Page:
If you own a property and are in need of funds, a mortgage loan is a simple and relatively inexpensive way to raise money. People often view a property as being of value only in bringing in rental income or selling at an appreciated price. It is often overlooked as an asset when raising funds for business or personal expenses. If you are in need of substantial funds, you can unlock the dormant potential of your property and raise funds at a relatively lower interest rates than a personal loan. A mortgage loan is also known as a loan against property.
What are mortgage loan interest rates?
There are two types of interest rates on mortgage loans and you need to study all the interest rate options before making a final decision.
Fixed rate of interest: The interest rate remains the same for the entire duration of the loan. Lenders usually offer this type of interest rate for a pre-specified tenure of loan, and many may not offer this as an option for a loan against property.
Floating rate of interest: The interest rate changes according to prevailing market rates. Since the rate changes and is dependent on fluctuating market conditions, it is not possible to predict a typical rate.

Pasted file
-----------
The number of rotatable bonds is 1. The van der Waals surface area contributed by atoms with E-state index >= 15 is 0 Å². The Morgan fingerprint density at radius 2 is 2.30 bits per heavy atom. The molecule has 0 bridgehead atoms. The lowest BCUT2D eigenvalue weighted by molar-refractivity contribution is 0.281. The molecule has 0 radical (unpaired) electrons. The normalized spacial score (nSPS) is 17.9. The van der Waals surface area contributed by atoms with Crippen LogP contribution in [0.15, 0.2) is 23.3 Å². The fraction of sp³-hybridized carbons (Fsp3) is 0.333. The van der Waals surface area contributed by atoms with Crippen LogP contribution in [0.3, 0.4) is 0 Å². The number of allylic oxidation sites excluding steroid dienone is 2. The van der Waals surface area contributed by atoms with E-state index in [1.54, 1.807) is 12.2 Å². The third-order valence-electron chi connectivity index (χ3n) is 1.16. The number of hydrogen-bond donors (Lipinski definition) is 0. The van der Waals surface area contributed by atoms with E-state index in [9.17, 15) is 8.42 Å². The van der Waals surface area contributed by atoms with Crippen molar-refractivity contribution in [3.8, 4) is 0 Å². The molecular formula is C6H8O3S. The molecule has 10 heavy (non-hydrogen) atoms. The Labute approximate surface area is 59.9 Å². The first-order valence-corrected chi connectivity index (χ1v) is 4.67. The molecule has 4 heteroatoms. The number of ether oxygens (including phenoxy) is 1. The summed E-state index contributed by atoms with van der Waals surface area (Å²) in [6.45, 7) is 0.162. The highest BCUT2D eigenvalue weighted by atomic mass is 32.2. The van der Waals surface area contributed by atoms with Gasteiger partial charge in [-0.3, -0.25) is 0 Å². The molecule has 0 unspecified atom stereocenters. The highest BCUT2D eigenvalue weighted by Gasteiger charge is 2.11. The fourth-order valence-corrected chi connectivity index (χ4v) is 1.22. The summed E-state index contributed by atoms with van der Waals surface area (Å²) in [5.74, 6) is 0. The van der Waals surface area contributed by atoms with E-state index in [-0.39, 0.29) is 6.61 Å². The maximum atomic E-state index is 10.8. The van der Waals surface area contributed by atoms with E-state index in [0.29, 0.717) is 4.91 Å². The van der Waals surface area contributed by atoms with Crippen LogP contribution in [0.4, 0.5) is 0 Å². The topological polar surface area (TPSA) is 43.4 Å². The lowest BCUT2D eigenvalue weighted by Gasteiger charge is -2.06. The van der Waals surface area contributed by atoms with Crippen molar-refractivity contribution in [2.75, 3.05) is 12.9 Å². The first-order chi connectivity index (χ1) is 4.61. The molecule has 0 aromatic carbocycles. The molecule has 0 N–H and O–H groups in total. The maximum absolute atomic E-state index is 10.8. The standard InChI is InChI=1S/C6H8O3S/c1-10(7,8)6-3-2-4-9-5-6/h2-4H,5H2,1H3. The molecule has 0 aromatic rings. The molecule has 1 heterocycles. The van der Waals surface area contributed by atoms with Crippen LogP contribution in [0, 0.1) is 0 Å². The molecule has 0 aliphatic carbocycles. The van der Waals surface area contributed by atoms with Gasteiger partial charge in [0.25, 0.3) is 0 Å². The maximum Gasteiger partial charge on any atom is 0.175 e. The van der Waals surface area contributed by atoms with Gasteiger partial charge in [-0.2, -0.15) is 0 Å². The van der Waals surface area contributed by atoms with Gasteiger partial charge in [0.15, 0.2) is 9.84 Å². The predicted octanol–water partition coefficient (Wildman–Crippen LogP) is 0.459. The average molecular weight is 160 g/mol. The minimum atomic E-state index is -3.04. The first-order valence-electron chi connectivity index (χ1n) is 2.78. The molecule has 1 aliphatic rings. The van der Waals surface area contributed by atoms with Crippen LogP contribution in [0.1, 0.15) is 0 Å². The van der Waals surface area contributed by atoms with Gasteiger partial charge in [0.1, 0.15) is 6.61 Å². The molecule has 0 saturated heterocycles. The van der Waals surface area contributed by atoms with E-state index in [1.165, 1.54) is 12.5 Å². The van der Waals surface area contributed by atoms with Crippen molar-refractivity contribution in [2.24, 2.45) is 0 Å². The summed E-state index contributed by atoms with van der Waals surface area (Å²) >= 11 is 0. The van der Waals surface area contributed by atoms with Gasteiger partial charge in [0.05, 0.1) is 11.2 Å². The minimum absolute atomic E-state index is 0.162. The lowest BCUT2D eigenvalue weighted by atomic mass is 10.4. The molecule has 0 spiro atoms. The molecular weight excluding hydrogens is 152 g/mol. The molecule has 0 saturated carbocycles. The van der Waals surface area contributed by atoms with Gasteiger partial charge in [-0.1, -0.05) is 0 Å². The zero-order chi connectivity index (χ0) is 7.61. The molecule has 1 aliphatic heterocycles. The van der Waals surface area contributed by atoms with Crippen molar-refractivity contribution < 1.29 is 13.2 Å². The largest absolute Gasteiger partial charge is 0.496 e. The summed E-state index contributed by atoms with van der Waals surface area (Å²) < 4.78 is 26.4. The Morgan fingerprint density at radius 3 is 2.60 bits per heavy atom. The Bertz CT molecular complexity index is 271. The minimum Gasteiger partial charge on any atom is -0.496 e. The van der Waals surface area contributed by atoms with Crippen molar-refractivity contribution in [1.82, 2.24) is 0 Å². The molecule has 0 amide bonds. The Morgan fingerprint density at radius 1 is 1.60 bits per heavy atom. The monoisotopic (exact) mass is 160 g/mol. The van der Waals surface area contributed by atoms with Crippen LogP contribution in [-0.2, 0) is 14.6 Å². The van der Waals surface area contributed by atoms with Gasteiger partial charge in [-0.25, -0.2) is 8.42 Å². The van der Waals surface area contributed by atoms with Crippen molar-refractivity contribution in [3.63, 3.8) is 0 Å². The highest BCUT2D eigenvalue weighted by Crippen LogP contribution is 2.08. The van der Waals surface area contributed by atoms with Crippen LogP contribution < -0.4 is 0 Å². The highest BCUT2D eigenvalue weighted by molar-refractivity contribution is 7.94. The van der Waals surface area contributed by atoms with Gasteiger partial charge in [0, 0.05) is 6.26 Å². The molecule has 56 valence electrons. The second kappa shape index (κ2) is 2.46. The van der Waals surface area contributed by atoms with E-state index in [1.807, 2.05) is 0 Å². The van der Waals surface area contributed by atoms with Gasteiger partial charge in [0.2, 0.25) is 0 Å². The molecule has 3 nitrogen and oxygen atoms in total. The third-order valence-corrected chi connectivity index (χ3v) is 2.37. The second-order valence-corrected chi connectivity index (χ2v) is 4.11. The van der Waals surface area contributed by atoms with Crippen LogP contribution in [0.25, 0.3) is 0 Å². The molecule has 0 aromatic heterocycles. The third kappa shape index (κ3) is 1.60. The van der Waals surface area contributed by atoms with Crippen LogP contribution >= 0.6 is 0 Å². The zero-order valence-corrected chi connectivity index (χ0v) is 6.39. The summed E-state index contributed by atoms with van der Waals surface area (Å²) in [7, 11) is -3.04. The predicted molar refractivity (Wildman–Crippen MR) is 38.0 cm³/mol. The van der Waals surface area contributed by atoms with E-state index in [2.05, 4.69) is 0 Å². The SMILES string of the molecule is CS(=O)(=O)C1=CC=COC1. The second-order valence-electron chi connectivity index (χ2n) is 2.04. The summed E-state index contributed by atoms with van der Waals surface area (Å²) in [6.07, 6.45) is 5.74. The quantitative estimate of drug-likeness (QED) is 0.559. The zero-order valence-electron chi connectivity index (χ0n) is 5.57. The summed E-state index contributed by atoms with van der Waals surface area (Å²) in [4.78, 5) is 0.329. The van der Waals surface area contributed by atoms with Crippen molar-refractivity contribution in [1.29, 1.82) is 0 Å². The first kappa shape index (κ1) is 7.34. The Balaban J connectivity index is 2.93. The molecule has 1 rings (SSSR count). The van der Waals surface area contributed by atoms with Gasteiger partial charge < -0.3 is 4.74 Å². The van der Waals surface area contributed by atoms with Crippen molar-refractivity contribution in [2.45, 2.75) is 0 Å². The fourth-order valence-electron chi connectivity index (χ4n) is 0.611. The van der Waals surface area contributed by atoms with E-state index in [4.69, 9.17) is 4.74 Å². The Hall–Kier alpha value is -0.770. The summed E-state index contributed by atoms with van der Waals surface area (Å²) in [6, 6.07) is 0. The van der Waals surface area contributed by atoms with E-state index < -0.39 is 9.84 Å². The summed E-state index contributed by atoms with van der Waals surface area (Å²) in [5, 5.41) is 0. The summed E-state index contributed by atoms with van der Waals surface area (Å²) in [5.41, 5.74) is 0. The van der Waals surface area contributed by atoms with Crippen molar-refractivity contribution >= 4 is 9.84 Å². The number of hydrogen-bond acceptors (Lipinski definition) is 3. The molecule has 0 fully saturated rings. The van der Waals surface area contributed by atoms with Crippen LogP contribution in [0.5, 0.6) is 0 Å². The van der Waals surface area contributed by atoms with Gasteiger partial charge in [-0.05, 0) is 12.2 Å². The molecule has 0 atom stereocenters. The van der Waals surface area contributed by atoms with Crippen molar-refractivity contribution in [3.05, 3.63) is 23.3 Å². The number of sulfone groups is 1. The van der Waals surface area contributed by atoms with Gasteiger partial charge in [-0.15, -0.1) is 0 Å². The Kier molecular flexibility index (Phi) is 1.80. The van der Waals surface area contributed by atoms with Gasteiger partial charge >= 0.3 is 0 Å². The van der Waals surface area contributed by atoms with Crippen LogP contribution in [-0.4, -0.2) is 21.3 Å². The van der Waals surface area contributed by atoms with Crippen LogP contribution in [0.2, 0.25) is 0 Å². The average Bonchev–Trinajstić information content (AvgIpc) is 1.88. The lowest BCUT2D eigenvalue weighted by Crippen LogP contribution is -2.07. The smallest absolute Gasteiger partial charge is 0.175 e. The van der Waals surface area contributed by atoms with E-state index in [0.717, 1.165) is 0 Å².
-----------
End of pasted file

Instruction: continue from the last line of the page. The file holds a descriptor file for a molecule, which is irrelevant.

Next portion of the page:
The floating interest rate is linked to the Marginal Cost of Funds based Lending Rate (MCLR). The rates are typically published on the lender website and could change periodically. In general, the interest rate on this kind of loan could range from 11%-15% per annum.
How do the interest rates affect the EMI?
The floating interest rates could change on a regular basis, depending on your lender, leading to a potential change in your EMI as well. You may, however, choose to leave your EMI amount unchanged by changing the tenure of your loan. The longer the tenure, the lower the monthly EMI burden will be. If there is a change in the rate, you will be notified in advance by the bank. If you have chosen to repay your loan with post-dated cheques, you will need to pay the difference between the existing interest amount and the new interest amount separately.
Your EMI could also change if you make a partial pre-payment on your loan. Full prepayment of the loan is also possible in many cases. When making any prepayment – whether full or partial -keep in mind that it is subject to the terms and conditions of the loan regarding charges.